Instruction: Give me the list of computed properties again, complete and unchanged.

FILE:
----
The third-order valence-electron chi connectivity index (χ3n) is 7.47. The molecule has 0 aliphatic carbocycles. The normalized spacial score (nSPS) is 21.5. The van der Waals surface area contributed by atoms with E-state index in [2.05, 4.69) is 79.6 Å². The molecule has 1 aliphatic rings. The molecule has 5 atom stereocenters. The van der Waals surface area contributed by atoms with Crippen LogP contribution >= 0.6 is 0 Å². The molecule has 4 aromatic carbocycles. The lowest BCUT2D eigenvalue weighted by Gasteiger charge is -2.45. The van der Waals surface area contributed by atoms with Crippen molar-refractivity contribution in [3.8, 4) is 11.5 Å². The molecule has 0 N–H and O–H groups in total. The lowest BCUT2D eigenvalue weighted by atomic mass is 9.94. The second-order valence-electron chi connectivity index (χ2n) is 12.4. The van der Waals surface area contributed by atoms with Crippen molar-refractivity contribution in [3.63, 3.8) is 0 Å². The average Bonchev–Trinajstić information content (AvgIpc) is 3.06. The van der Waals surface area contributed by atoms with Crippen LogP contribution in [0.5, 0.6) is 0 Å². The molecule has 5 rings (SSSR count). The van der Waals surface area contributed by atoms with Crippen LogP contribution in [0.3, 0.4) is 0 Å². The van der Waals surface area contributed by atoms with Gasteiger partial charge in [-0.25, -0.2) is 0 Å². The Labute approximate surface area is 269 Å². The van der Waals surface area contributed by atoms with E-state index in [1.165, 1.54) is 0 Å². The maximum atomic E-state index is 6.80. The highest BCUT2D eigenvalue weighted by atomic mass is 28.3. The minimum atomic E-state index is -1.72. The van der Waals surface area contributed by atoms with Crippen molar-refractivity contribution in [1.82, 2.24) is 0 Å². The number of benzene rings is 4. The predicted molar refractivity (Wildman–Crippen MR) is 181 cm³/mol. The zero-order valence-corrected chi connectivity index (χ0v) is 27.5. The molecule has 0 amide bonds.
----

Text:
The third-order valence-electron chi connectivity index (χ3n) is 7.47. The molecule has 0 aliphatic carbocycles. The normalized spacial score (nSPS) is 21.5. The van der Waals surface area contributed by atoms with E-state index in [2.05, 4.69) is 79.6 Å². The molecule has 1 aliphatic rings. The molecule has 5 atom stereocenters. The van der Waals surface area contributed by atoms with Crippen LogP contribution >= 0.6 is 0 Å². The molecule has 4 aromatic carbocycles. The lowest BCUT2D eigenvalue weighted by Gasteiger charge is -2.45. The van der Waals surface area contributed by atoms with Crippen molar-refractivity contribution in [3.8, 4) is 11.5 Å². The molecule has 0 N–H and O–H groups in total. The lowest BCUT2D eigenvalue weighted by atomic mass is 9.94. The second-order valence-electron chi connectivity index (χ2n) is 12.4. The van der Waals surface area contributed by atoms with Crippen molar-refractivity contribution in [3.63, 3.8) is 0 Å². The average Bonchev–Trinajstić information content (AvgIpc) is 3.06. The van der Waals surface area contributed by atoms with Crippen LogP contribution in [0.5, 0.6) is 0 Å². The molecule has 5 rings (SSSR count). The van der Waals surface area contributed by atoms with Crippen LogP contribution in [0.3, 0.4) is 0 Å². The van der Waals surface area contributed by atoms with Gasteiger partial charge in [-0.25, -0.2) is 0 Å². The Labute approximate surface area is 269 Å². The van der Waals surface area contributed by atoms with E-state index in [1.165, 1.54) is 0 Å². The maximum atomic E-state index is 6.80. The highest BCUT2D eigenvalue weighted by atomic mass is 28.3. The minimum atomic E-state index is -1.72. The van der Waals surface area contributed by atoms with Crippen molar-refractivity contribution in [1.82, 2.24) is 0 Å². The number of benzene rings is 4. The predicted molar refractivity (Wildman–Crippen MR) is 181 cm³/mol. The zero-order valence-corrected chi connectivity index (χ0v) is 27.5. The molecule has 0 amide bonds.